In the long river of human history, if one person can represent the civilization of a whole nation, it is perhaps Master Kong, better known as Confucius in the West. If there is one single book that can be upheld as the common code of a whole people, it is perhaps Lun Yu, or The Analects. Surely few individuals in history have shaped their country's civilization more profoundly than Master Kong. The great Han historiographer, Si-ma Qian, writing 2,100 years ago (...) said, "He may be called the wisest indeed!" And, as recently as 1988, at a final session of the first international conference of Nobel prize-winners in Paris, the seventy-five participants, fifty-two of whom were scientists, concluded: "If mankind is to survive, it must go back twenty- five centuries in time to tap the wisdom of Confucius". This is a man whose influence in world history is truly incomparable. His sayings (and those of his disciples) form the basis of a distinct social, ethical, and intellectual system.They have retained their freshness and vigour for two and a half millennia, and are still admired in today's China. Compiled by pupils of Confucius's disciples half a century after the Master's death, The Analects of Confucius laid the foundation of his philosophy of humanity--a philosophy aimed at "cultivating the individual's moral conduct, achieving family harmony, bringing good order to the state and peace to the empire". Containing 501 very succinct chapters (the longest do not exceed fifteen lines and the shortest are less than one) and organized into twenty books, the collection comprises mostly dialogues between the Master and his disciples and contemporaries. The ethical tenets Confucius put forth not only became the norm of conduct for the officialdom and intelligentsia, but also had a profound impact on the behaviour of the common people.The great sage's unique integration of humanity and righteousness (love and reason) struck a powerful chord in all who attempted to understand his moral philosophy. As the translator Chichung Huang contends, "What ethical principle laid down by man could be more sensible that none which blends the best our heart can offer with the best our mind can offer as the guiding light for our conduct throughout our lives?". Ever timely, Confucius's teachings on humanity (family harmony in particular) and righteousness may well serve as a ready-made cure for today's ills in an era which human beings are blinded by force and lust, not unlike Confucius's own day. Far more literal than any English version still in circulation, this brilliant new rendition of The Analects helps the reader not only to acquire and accurate and lucid understanding of the original text, but also to appreciate the imagery, imagery, parallelism, and concision of its classical style.The translator Chichung Huang, a Chinese scholar born in a family of Confucian teachers and schooled in one of the last village Confucian schools in South China, brings to this treasure of world literature a sure voice that captures the power and subtleties of the original. Vivid, simple, and eminently readable, this illuminating work makes the golden teachings of the sage of the East readily available to anyone in search of them. (shrink)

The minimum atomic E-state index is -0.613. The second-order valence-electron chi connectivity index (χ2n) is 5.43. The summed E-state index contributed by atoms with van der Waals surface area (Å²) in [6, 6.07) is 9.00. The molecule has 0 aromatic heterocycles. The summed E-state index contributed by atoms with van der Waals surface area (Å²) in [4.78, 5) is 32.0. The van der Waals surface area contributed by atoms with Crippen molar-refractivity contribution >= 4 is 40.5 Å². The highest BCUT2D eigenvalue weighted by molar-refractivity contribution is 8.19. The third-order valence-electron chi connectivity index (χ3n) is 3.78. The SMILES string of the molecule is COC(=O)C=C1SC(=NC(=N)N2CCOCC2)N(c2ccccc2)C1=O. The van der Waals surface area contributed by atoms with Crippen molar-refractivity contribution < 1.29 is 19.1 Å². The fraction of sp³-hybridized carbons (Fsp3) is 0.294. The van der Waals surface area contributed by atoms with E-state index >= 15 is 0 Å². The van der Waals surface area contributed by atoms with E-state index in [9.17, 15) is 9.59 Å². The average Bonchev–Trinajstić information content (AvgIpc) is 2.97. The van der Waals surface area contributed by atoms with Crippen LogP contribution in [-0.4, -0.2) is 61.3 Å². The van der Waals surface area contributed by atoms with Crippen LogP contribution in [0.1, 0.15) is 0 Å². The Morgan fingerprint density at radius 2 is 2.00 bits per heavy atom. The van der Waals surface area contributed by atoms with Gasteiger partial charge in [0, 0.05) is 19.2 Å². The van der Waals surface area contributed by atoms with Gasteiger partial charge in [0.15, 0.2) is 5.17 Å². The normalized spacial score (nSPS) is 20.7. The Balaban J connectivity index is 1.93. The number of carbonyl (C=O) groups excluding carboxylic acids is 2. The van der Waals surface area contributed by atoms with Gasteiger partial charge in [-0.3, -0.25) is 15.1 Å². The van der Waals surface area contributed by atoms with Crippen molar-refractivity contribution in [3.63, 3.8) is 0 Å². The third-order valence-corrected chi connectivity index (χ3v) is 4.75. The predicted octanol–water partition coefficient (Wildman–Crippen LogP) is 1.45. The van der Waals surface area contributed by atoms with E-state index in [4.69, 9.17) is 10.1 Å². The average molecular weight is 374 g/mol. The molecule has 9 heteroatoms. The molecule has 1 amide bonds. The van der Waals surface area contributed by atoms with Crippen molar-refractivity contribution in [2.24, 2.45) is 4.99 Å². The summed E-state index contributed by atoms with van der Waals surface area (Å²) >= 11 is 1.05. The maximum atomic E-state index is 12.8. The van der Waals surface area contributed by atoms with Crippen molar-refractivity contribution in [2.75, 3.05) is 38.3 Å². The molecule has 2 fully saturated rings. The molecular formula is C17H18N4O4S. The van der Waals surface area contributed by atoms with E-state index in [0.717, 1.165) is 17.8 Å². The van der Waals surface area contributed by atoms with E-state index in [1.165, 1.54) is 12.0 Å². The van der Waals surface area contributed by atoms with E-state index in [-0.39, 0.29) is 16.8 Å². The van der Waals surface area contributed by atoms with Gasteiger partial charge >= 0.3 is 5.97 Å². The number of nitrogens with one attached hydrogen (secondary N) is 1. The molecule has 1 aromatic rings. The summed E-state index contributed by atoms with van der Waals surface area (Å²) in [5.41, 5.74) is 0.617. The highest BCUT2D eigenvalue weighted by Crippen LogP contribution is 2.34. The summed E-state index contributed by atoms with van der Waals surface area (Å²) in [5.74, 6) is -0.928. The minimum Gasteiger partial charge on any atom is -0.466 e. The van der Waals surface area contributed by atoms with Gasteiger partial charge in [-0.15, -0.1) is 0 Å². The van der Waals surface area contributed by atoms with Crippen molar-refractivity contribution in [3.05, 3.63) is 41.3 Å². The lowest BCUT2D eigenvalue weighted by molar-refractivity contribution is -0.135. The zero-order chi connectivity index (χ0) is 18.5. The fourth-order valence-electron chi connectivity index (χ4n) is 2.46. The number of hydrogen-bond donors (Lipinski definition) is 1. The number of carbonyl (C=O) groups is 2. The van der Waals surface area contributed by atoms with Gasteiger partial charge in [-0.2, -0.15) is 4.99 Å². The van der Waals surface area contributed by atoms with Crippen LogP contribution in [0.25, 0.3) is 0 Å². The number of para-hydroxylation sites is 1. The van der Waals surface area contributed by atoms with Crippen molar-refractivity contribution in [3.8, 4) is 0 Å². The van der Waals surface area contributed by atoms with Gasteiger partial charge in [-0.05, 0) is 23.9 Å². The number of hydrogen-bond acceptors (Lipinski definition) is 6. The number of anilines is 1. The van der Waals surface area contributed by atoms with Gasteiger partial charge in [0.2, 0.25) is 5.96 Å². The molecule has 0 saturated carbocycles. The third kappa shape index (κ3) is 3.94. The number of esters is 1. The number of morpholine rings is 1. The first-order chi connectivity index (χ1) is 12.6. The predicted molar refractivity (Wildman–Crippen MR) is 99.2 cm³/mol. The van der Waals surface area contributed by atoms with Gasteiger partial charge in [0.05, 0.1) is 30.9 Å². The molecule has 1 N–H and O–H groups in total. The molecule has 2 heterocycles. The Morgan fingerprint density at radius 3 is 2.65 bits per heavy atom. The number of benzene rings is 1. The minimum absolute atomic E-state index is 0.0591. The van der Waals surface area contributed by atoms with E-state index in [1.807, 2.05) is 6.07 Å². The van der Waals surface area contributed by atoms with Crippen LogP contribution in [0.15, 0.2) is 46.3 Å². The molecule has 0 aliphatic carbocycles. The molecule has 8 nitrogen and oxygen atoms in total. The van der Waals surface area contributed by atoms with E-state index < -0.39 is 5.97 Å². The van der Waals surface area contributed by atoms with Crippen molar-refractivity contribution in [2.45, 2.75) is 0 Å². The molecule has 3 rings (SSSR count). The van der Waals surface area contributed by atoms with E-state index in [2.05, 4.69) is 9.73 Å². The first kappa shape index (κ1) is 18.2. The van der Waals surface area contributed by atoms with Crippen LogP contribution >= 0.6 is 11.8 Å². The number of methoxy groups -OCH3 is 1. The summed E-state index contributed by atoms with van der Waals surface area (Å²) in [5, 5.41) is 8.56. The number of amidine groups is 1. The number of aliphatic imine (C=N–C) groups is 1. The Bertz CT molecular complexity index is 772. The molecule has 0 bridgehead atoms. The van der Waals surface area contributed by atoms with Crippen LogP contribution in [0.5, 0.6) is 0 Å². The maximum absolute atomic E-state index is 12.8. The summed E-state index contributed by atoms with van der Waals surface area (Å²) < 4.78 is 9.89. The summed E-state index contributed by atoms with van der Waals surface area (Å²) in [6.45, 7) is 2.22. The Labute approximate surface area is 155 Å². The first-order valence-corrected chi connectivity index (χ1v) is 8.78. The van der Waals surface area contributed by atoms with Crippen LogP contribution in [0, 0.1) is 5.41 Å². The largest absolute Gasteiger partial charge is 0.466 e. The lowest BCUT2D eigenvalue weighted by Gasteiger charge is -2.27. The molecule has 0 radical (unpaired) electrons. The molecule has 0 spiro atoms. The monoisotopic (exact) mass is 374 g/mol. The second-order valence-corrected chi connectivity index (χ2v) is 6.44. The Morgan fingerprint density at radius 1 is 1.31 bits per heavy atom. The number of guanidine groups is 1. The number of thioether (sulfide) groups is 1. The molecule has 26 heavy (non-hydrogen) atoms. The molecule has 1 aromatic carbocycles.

Yuyan Yiyi Zhicheng : Zizhu de Yiyi yu Shizai 语言·意义·指称: 自主的意义与实在 (Autonomous Language: A Possible Theory of Meaning). By YE Chuang Content Type Journal Article Pages 170-172 DOI 10.1007/s11466-011-0132-8 Authors Yi Jiang, School of Philosophy and Sociology, Beijing Normal University, Beijing, 100875 China Journal Frontiers of Philosophy in China Online ISSN 1673-355X Print ISSN 1673-3436 Journal Volume Volume 6 Journal Issue Volume 6, Number 1.